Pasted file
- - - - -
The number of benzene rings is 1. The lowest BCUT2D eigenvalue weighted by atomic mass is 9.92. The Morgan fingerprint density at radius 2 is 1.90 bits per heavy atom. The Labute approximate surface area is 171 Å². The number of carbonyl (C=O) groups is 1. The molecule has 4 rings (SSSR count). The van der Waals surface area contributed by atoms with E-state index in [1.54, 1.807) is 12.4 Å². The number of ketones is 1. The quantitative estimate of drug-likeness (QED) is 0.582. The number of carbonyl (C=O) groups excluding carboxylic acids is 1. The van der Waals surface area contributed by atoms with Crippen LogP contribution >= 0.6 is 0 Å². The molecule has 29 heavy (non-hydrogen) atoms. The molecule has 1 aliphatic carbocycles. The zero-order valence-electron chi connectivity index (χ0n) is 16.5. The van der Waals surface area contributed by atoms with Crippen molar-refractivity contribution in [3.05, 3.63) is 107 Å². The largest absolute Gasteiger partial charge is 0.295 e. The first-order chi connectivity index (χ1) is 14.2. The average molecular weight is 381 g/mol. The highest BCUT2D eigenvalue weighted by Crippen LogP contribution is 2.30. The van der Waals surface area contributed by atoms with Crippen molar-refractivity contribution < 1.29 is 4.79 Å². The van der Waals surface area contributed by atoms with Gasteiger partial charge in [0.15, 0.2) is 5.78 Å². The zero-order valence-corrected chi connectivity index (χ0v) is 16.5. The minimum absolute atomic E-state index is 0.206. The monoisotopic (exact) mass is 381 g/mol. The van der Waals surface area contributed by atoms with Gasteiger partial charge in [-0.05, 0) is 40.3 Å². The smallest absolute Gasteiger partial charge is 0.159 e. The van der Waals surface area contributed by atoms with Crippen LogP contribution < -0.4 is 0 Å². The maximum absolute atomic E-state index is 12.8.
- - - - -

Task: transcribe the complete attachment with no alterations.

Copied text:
The number of benzene rings is 1. The lowest BCUT2D eigenvalue weighted by atomic mass is 9.92. The Morgan fingerprint density at radius 2 is 1.90 bits per heavy atom. The Labute approximate surface area is 171 Å². The number of carbonyl (C=O) groups is 1. The molecule has 4 rings (SSSR count). The van der Waals surface area contributed by atoms with E-state index in [1.54, 1.807) is 12.4 Å². The number of ketones is 1. The quantitative estimate of drug-likeness (QED) is 0.582. The number of carbonyl (C=O) groups excluding carboxylic acids is 1. The van der Waals surface area contributed by atoms with Crippen LogP contribution >= 0.6 is 0 Å². The molecule has 29 heavy (non-hydrogen) atoms. The molecule has 1 aliphatic carbocycles. The zero-order valence-electron chi connectivity index (χ0n) is 16.5. The van der Waals surface area contributed by atoms with Crippen molar-refractivity contribution in [3.05, 3.63) is 107 Å². The largest absolute Gasteiger partial charge is 0.295 e. The first-order chi connectivity index (χ1) is 14.2. The average molecular weight is 381 g/mol. The highest BCUT2D eigenvalue weighted by Crippen LogP contribution is 2.30. The van der Waals surface area contributed by atoms with Crippen molar-refractivity contribution < 1.29 is 4.79 Å². The van der Waals surface area contributed by atoms with Gasteiger partial charge in [0.15, 0.2) is 5.78 Å². The zero-order valence-corrected chi connectivity index (χ0v) is 16.5. The minimum absolute atomic E-state index is 0.206. The monoisotopic (exact) mass is 381 g/mol. The van der Waals surface area contributed by atoms with Gasteiger partial charge in [-0.05, 0) is 40.3 Å². The smallest absolute Gasteiger partial charge is 0.159 e. The van der Waals surface area contributed by atoms with Crippen LogP contribution < -0.4 is 0 Å². The maximum absolute atomic E-state index is 12.8.